Going to places or hanging out with friends associated with alcohol – Returning to old habits, such as visiting places where drinking occurred or tends to occur (e.g., bars or clubs), or spending time with friends who drink excessively or use drugs, places a person at risk for returning to problematic alcohol use.
Some other warnings signs that someone is in the midst of a relapse include:
- Breath smells like alcohol
- Being visibly intoxicated
- Money goes missing
- Missing or craving alcohol use
- Bottles or debris present related to drinking
- Being absent for extended periods or skipping work or school
How to Stay Sober: Developing a Relapse Prevention Plan
For some, relapse may seem unavoidable, but once again, this does not mean that treatment does not work. A treatment plan should also include relapse prevention strategies. Understanding relapse means one must be able to identify warning signs and find ways to avoid relapse when initial symptoms become present.
People recovering from AUD may be helped by prescription medication to mitigate cravings. For example, acamprosate and naltrexone are both prescribed in some cases to reduce cravings after the person has detoxed from alcohol. Reducing cravings helps the individual focus on their recovery and changing their behaviors concerning alcohol and finding new coping mechanisms.
Cognitive-Behavioral Therapy (CBT) is one of the most commonly employed forms of therapy, often used in rehab and mental health treatment. This type of therapy focuses on understanding the causes of behaviors, recognizing how these behaviors are not consistent with a healthy life and a person’s values, and the learning of new, healthier behaviors. Working with a CBT therapist can help a person in recovery from AUD learn about the warning signs of relapse, and practice new skills and coping mechanisms in advance of this occurring.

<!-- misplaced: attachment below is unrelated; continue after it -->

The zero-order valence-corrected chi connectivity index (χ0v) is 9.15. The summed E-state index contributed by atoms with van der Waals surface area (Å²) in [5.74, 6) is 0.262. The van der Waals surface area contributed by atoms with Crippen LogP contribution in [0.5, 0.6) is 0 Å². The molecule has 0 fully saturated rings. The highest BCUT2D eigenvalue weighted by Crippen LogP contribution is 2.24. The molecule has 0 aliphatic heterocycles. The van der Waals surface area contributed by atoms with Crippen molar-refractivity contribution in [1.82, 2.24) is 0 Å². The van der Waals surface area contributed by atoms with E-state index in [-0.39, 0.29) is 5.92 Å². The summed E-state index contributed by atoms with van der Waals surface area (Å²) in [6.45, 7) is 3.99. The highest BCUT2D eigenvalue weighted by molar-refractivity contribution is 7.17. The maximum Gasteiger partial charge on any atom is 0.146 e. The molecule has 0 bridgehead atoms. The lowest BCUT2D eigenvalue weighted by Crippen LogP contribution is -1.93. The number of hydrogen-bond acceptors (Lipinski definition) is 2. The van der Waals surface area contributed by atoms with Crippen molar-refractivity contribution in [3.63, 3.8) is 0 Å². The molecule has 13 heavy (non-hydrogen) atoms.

Some other methods to lower the risk of relapse include the following:
- Get social support through a peer support group such as Alcoholics Anonymous or SmartRecovery
- Associating with positive people who can help improve one’s mood
- Remembering the acronym HALT (hungry, angry, lonely, or tired), as these moods can influence stress levels and lead to bad decisions
- Learning new coping strategies, such as mindfulness meditation
- Knowing signs of relapse and maintaining a diary to monitor for them
- Immediately reach out for help in the event of a relapse
Working with a therapist or counselor to devise a relapse prevention plan can be extremely beneficial. This work includes developing a daily schedule for meals, logging experiences, engaging in supportive exercise, and finding others to talk to during stressful times.
A relapse prevention plan may also include a daily checklist, a list of reminders for appointments, and ways to identify triggers when they are encountered. This plan should also include a section detailing how to manage stress and triggers.
Getting Help For Alcoholism
The first step to overcoming addiction and solidifying your willingness to begin the recovery process is to seek treatment as soon as possible. Recovery By The Sea offers integrated treatment programs in both partial-hospitalization and outpatient formats, which include essential services such as cognitive-behavioral therapy, counseling, peer group support, and more.
We employ highly-trained addiction specialists who deliver these services to patients with compassion and expertise. We are dedicated to providing our patients with the resources and support they need to achieve abstinence and stay sober indefinitely!
If you or someone you love is struggling with an alcohol use disorder, contact us today to find out how we can help!